Monday, December 3, 2012

New York Film Critics Awards


Best Film: Zero Dark Thirty
Best Director: Kathryn Bigelow, Zero Dark Thirty
Best Actress: Rachel Weisz, Deep Blue Sea
Best Actor: Daniel Day-Lewis, Lincoln
Best Supporting Actress: Sally Field, Lincoln
Best Supporting Actor: Matthew McConaughey, Bernie and Magic Mike
Best Screenplay: Tony Kushner, Lincoln
Best Cinematography: Greig Fraser, Zero Dark Thirty
Best Foreign Language Film: Michael Haneke, Amour
Best First Film: David France, How To Survive a Plague
Best Nonfiction Film: Ken Burns, Sarah Burns, David McMahon, The Central Park Five
Best Animated Film: Frankenweenie

A little Surprised surprised by Zero Dark Thirty swooping in and snatching up Best Picture and Director. I still don't think it's the kind of movie that a lot of people from the academy are going to get behind but it does shake up the Oscar race (which I only considered a dark horse to begin with).

Rachel Weisz is surprising though I suppose shouldn't be if I hadn't forgotten about Deep Blue Sea such a long time ago.

Day-Lewis isn't surprising of course, especially with the love Lincoln was getting.

Field isn't that surprising, I'm still under the strong impression that Hathaway is going to be leading the pack for best supporting and already knew Fields was one of the stronger competitors. I suppose this gives her some more strength though.

McConaughey isn't that surprising and it's good to see him get some recognition (he's great in both the movies mentioned).

Also, just pretty happy to see Frankenweenie win something to start award season off. I was pretty sure Wreck-It Ralph and ParaNorman were going to be fighting it out and though I like both of those I agree with their pick that Frankenweenie is the best animated film from the year.

Sunday, November 25, 2012

Early Acting Oscar Predictions

With the last two months of the year the last few Oscar contenders are ready to hit theaters so what better time to start predicting the awards?

Best Actor: A few weeks ago I would have said John Hawkes (The Sessions), without a doubt, but Lincoln has gathered a lot of acclaim and Daniel Day-Lewis is always a powerhouse. Due to the lackluster reception of War Horse I found Lincoln's strong success somewhat unexpected. Another unexpected contender is Denzel Washington (Flight) reminding us that he does real movies (Take that cheap shot, Safe House). Phoenix is really strong in The Master but I think all the acting chances of The Master are dwindling due to the films quick cool off and the material's relation to Scientology. I can see Hugh Jackman (Les Miserables) and Bradley Cooper (Silver Linings Playbook) fighting it out for the last spot and probably give the advantage to Hugh Jackman. All that said, with Day-Lewis probably now the favorite I'm still throwing my support for a John Hawkes upset. Oscars occasionally have a single shakeup and perhaps Hawkes will be lucky enough to catch that break.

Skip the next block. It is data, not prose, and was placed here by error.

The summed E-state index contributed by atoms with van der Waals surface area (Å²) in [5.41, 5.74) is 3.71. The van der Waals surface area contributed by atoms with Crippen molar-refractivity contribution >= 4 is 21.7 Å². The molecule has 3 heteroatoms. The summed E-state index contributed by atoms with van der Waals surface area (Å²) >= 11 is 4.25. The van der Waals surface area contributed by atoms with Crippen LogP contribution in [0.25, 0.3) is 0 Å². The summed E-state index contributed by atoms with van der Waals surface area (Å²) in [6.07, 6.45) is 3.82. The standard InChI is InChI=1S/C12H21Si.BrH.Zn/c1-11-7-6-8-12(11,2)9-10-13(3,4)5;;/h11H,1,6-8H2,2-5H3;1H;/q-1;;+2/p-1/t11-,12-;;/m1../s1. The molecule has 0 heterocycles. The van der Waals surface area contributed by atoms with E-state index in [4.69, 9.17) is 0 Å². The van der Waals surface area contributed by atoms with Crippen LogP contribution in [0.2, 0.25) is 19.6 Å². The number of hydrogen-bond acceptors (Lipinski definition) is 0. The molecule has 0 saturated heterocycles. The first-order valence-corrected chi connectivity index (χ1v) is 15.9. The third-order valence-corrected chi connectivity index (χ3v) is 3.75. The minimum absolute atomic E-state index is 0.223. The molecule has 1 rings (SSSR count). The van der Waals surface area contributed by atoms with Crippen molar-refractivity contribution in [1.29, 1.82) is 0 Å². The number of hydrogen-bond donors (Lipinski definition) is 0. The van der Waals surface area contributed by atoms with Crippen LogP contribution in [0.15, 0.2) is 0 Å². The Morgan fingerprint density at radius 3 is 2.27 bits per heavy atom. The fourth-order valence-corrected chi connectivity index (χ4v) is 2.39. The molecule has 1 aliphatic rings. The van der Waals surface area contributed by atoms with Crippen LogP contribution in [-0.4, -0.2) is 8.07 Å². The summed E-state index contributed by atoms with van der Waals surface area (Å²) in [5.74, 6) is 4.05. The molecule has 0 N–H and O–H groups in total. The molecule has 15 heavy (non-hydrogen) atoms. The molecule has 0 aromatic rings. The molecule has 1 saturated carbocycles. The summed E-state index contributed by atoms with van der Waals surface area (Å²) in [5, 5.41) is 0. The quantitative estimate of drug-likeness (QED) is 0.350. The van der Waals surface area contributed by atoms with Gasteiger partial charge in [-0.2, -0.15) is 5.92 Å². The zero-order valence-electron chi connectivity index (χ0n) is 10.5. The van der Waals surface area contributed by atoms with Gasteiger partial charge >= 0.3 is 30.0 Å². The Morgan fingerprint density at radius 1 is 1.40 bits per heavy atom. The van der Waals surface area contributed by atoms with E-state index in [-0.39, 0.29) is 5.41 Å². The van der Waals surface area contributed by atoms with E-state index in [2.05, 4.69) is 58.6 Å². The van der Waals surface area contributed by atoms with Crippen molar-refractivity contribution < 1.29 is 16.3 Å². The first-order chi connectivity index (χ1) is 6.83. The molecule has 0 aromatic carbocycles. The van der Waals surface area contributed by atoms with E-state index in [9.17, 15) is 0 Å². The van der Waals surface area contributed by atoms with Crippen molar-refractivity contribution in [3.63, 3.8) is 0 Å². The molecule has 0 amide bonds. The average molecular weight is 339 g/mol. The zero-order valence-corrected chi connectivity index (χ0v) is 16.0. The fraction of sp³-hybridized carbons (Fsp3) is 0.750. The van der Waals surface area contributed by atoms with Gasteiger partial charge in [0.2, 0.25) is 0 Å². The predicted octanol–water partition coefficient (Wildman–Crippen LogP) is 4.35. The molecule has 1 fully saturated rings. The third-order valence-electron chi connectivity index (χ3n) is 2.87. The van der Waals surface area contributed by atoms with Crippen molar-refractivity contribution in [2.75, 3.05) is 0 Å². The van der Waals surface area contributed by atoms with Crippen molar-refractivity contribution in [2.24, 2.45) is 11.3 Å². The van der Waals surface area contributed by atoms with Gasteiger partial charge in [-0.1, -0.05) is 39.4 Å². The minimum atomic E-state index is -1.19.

Best Actress: Jennifer Lawrence (Silver Linings Playbook). So far I think there are few other contenders. Jessica Chastain could mix things up depending on how well Zero Dark Thirty is received but at the moment it's Lawrence's statue.

Best Supporting Actor: Kind of a hard one on which to get a good handle. Right now I'm saying Tommy Lee Jones (Lincoln) is the front runner. The great reception for Lincoln and praise for his performance in particular throw him in the front amid nominee contenders like Hoffman (With The Master losing steam), Alan Arkin (Argo), Robert De Niro (Silver Linings Playbook), Russell Crowe (Les Miserables), and maybe even Matthew McConaughey (Magic Mike). Currently Leonardo DiCaprio could swoop in however, depending on the reception of his turn in Django Unchained, so I'm still on the fence between Jones and DiCaprio.

Best Supporting Actress: Anne Hathaway (Les Miserables). Out of all the acting awards she's probably the easiest lock for a win. Sally Field (Lincoln), Amy Adams (The Master), Helen Hunt (The Sessions), and Samantha Barks (Les Miserables) are likely for the other nominees but right now it's Hathaway by a large margin.

As for other categories, maybe an update will be in order in a few weeks. I thought Argo had a good lead but with the likes of Silver Linings Playbook, Lincoln, and Les Miserables things are ready to heat up. And it wouldn't be the first time a film with a good head start wasn't able to make it to the podium, 2009's Up in the Air and 2010's The Social Network can attest to that. But those four seem like very strong contenders and Zero Dark Thirty may come in as a dark horse, though being that it could be a 2 hour and 40 minute political procedural thriller may obstruct it from catching on for awards.  The directors I think will likely be the people behind those major four nominations with 3 or 4 others fighting for the fifth spot. As for the likely winner, like Best Picture, we may have to wait to get a better idea.

Sunday, October 21, 2012

Tying Up Loose Ends.

Since I never finished this list and since I've barely posted anything in ages I'll try and wrap this up quicker than usual with a few posts listing a handful of movies rather than one time, but first a short recap:

92. American Splendor (Shari Springer Berman and Robert Pulcini, 2003)